Well-Being Prevention & Cures

As omicron surges here’s what the latest science says about the variant

Story at a glance

  • The CDC reduced the isolation period from 10 days to five days.
  • Omicron seems to be more transmissible than delta, but perhaps not as much as previously thought.
  • Omicron exposure might help in the ongoing fight against the delta variant.

The omicron variant of the coronavirus is surging in many places in the world, including in the U.S. Some school districts are delaying returning to classrooms after the holiday break to give teachers, administrators and students time to recover or get tested. Health officials and experts are relieved that additional data about the omicron variant continue to support the idea that it is less severe than delta, but it is still more transmissible and could continue to evolve and develop into a new variant.

Updated guidelines from the CDC

The Centers for Disease Control and Prevention (CDC) reduced the isolation period after testing positive from 10 days to five days for most people, although the individual would need to wear a mask in all public settings for the following five days. People who are unvaccinated or more than six months out from vaccination are recommended to follow those same guidelines. For people who were recently vaccinated or have received their booster, they do not need to quarantine if they are not showing symptoms, but they should wear a mask for the next 10 days.

Omicron may be about 36 percent more transmissible than delta

In a new study uploaded as a preprint and not yet peer reviewed, researchers in South Africa estimate that the omicron variant is 100.3 percent more transmissible than the original version of the SARS-CoV-2 coronavirus and 36.5 percent more transmissible than the delta variant. This contrasts with earlier estimates that omicron was two to five times more transmissible than delta. The team also estimated that omicron has eroded nearly 64 percent of the community’s immunity from previous infections and vaccinations in Gauteng, South Africa.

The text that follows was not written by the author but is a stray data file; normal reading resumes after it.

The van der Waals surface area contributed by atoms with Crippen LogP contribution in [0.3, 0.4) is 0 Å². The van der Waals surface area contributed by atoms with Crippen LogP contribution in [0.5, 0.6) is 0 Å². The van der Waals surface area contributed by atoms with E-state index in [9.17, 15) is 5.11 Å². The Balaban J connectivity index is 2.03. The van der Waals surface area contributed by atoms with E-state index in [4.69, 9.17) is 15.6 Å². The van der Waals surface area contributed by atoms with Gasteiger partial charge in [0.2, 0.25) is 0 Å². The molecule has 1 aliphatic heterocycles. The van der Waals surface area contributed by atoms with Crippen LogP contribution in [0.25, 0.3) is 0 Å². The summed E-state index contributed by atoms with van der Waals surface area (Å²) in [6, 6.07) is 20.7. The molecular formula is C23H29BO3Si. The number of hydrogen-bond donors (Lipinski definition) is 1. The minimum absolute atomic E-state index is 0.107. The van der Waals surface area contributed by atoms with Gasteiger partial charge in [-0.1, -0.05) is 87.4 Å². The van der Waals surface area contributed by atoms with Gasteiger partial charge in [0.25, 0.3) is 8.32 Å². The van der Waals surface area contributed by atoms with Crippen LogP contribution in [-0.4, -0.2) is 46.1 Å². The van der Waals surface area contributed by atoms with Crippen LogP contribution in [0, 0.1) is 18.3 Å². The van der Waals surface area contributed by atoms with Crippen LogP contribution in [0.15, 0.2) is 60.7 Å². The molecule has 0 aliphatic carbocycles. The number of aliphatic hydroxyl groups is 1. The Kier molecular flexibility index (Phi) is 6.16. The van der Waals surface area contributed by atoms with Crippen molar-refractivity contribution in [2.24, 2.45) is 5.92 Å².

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Omicron exposure may help defend against delta

Research suggests that people who have recovered from the omicron variant of the coronavirus may be better able to fend off the delta variant, which is still circulating at high rates. The CDC estimated that delta made up 41 percent of cases for the week ending with Dec. 25. The laboratory experiment was conducted by scientists in South Africa where omicron was first detected. Experts are hopeful that this surge of omicron could mean that in the future there could be fewer hospitalizations and deaths compared to what was happening with delta.

“Omicron is likely to push Delta out,” said Alex Sigal, a virologist at the Africa Health Research Institute in Durban, South Africa, to The New York Times. “Maybe pushing Delta out is actually a good thing, and we’re looking at something we can live with more easily and that will disrupt us less than the previous variants.”

People with omicron less likely to be hospitalized

New data from the U.K. suggest that people infected with the omicron variant are less likely to be hospitalized than people with the delta variant. The health officials looked at data from 198,348 confirmed omicron cases and compared it to delta cases to better understand the situation in England. The data suggest that vaccines are 72 percent effective against hospitalization from the omicron variant from two weeks after a second dose up to 24 weeks after. This vaccine effectiveness is lower than for the delta variant, but the data suggest that vaccines still protect against symptomatic disease and hospitalization to a certain point.


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